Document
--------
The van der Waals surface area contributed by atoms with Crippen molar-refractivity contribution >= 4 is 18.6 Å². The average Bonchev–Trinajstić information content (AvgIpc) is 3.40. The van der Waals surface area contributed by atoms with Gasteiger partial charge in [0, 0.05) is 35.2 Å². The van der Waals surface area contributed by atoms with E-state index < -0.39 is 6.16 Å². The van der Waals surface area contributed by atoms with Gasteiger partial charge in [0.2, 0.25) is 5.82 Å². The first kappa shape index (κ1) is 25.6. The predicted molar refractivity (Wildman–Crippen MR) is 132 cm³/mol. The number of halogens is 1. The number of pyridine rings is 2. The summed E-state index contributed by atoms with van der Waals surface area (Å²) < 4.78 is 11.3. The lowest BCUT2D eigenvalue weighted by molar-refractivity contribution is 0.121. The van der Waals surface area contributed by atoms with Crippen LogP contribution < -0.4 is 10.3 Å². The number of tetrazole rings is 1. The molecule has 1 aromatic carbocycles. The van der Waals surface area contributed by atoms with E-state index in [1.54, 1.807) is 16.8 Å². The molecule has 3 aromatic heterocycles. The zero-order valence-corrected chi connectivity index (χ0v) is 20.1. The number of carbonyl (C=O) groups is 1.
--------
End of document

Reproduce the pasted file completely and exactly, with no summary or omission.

The van der Waals surface area contributed by atoms with Crippen molar-refractivity contribution >= 4 is 18.6 Å². The average Bonchev–Trinajstić information content (AvgIpc) is 3.40. The van der Waals surface area contributed by atoms with Gasteiger partial charge in [0, 0.05) is 35.2 Å². The van der Waals surface area contributed by atoms with E-state index < -0.39 is 6.16 Å². The van der Waals surface area contributed by atoms with Gasteiger partial charge in [0.2, 0.25) is 5.82 Å². The first kappa shape index (κ1) is 25.6. The predicted molar refractivity (Wildman–Crippen MR) is 132 cm³/mol. The number of halogens is 1. The number of pyridine rings is 2. The summed E-state index contributed by atoms with van der Waals surface area (Å²) < 4.78 is 11.3. The lowest BCUT2D eigenvalue weighted by molar-refractivity contribution is 0.121. The van der Waals surface area contributed by atoms with Crippen LogP contribution < -0.4 is 10.3 Å². The number of tetrazole rings is 1. The molecule has 1 aromatic carbocycles. The van der Waals surface area contributed by atoms with E-state index in [1.54, 1.807) is 16.8 Å². The molecule has 3 aromatic heterocycles. The zero-order valence-corrected chi connectivity index (χ0v) is 20.1. The number of carbonyl (C=O) groups is 1.